However studiously and conscientiously the bullshitter proceeds, it
remains true that he is also trying to get away with something.

This is really key to the question of bullshit: we think of it as something harmless, but how much of this can a society endure? The online environment has created conditions for bullshit to proliferate like an algae bloom. The more polluted the environment becomes, the harder it is to have healthy, trusting relationships with people in which we function, let alone have true creative-imaginative conversations, “bull sessions” in which our trust allows us to be vulnerable enough to try out ideas and begin to understand this ever-changing, very complex world.

This is why, as I said earlier, our obligation for perspective on the relative value of our opinions is necessary to our opinions having any meaning at all: without that perspective, our opinions lack context, and can’t be understood. Without context, understanding itself is sacrified, because without context, we don’t have a shared reality from which to begin to understand.

Frankfurt explained this decades ago, long before social media. He concludes the essay with this:

The contemporary proliferation of bullshit also has deeper
sources, in various forms of skepticism which deny that we can
have any reliable access to an objective reality and which
therefore reject the possibility of knowing how things truly are.
These “anti-realist” doctrines undermine confidence in the value
of disinterested efforts to determine what is true and what is
false, and even in the intelligibility of the notion of objective
inquiry. One response to this loss of confidence has been a retreat
from the discipline required by dedication to the ideal of
correctness to a quite different sort of discipline, which is
imposed by pursuit of an alternative ideal of sincerity. Rather
than seeking primarily to arrive at accurate representations of a
common world, the individual turns toward trying to provide
honest representations of himself. Convinced that reality has no
inherent nature, which he might hope to identify as the truth
about things, he devotes himself to being true to his own nature.
It is as though he decides that since it makes no sense to try to be
true to the facts, he must therefore try instead to be true to

The online world of dis-contextualization has indeed spawned this very behavior: we are not narcissists, but we have turned inward, because website A says This is correct and website B says That is correct, and without a way to determine the facts, we’re left with side-taking.

We focus on the self and the self’s status via connection. Doing this in the objectifying structure of a social network pushes our individuality towards “identity” — our naturally fluid, creative, and unpredictable selves ossify into a more rigid and predictable “dataset.” Once we’ve stilled ourselves, we believe we can read ourselves, and each person claims their personal truth, in hopes or affirmation of a networked cohort of fellows who share the same truth forever and without change or violation. People try to be true to this idea of self, to sincerity, because the ideal of being “correct” about anything seems out of reach.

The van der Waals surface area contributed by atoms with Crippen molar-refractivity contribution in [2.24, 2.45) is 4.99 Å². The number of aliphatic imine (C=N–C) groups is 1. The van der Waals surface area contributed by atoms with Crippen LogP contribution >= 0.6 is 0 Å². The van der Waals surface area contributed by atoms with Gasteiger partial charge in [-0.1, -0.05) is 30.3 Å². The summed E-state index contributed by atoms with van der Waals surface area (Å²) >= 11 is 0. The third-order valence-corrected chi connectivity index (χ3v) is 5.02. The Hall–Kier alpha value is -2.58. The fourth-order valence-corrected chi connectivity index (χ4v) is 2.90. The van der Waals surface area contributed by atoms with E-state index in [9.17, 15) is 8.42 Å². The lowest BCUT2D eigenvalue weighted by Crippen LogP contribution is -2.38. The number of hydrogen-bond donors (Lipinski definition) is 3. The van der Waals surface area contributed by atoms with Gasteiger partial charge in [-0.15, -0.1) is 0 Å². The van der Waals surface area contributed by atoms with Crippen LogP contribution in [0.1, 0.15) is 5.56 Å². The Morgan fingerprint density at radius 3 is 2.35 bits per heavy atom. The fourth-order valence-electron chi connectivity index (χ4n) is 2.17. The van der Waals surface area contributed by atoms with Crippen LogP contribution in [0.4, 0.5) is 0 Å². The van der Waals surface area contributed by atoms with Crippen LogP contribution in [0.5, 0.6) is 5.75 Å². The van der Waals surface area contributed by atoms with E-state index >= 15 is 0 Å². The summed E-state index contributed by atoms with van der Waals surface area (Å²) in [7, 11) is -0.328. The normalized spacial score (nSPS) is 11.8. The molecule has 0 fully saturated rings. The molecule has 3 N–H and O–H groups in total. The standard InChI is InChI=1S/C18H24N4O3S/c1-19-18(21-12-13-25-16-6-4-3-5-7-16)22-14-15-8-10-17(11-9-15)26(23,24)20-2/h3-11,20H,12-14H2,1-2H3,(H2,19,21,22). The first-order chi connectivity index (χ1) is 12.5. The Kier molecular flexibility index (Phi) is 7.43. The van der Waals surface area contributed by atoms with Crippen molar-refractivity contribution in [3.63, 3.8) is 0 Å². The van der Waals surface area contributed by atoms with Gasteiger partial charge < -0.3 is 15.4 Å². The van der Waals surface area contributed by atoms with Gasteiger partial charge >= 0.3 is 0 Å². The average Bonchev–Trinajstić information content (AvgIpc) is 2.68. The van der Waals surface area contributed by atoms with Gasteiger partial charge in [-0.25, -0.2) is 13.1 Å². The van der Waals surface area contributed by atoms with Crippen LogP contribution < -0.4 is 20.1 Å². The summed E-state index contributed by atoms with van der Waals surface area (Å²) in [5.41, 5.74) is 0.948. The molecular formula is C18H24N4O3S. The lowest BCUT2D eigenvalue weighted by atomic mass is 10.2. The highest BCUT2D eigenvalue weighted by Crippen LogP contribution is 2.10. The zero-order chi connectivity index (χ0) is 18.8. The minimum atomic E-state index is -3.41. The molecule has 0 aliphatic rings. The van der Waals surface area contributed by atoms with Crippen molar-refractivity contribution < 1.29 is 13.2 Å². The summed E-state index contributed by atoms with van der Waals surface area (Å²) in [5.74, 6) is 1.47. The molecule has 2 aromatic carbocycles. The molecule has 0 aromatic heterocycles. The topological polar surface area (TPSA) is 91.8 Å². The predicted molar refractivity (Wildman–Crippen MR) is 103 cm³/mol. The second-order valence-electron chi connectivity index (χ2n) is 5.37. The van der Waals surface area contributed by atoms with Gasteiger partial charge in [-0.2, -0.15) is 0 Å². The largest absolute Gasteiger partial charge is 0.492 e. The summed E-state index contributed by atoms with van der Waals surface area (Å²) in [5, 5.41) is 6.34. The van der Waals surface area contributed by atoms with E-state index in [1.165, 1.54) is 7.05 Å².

My college-aged students tend to find this ending sort of “out of nowhere,” but I believe that’s because Frankfurt doesn’t try to explicitly tackle the cognitive importance and necessity of the bull session, and the way in which that kind of creative intellectual play allows us to grapple honestly and realistically with the world and our place (and the place of our opinions) in it. And this is, I believe, the wisest thing Frankfurt says in the entire essay:

But it is preposterous to imagine that we ourselves are
determinate, and hence susceptible both to correct and to
incorrect descriptions, while supposing that the ascription of
determinacy to anything else has been exposed as a mistake. As
conscious beings, we exist only in response to other things, and
we cannot know ourselves at all without knowing them.
Moreover, there is nothing in theory, and certainly nothing in
experience, to support the extraordinary judgment that it is the
truth about himself that is the easiest for a person to know. Facts
about ourselves are not peculiarly solid and resistant to skeptical
dissolution. Our natures are, indeed, elusively insubstantial —
notoriously less stable and less inherent than the natures of other
things. And insofar as this is the case, sincerity itself is bullshit.

The only thing you really know is that you know nothing, yet there is an objective reality, and it is knowable. You have a perspective, but someone else’s might be better — clearer, better-informed. And all knowledge is contingent upon further discovery. Future people will doubtless think we’re all a bunch of idiots.

The next time I re-read HG Frankfurt’s “On Bullshit,” I will be a different person, living in a different world, and I will probably read it in a different way. But that’s okay, because we’re all just throwing around ideas here — just shooting the shit.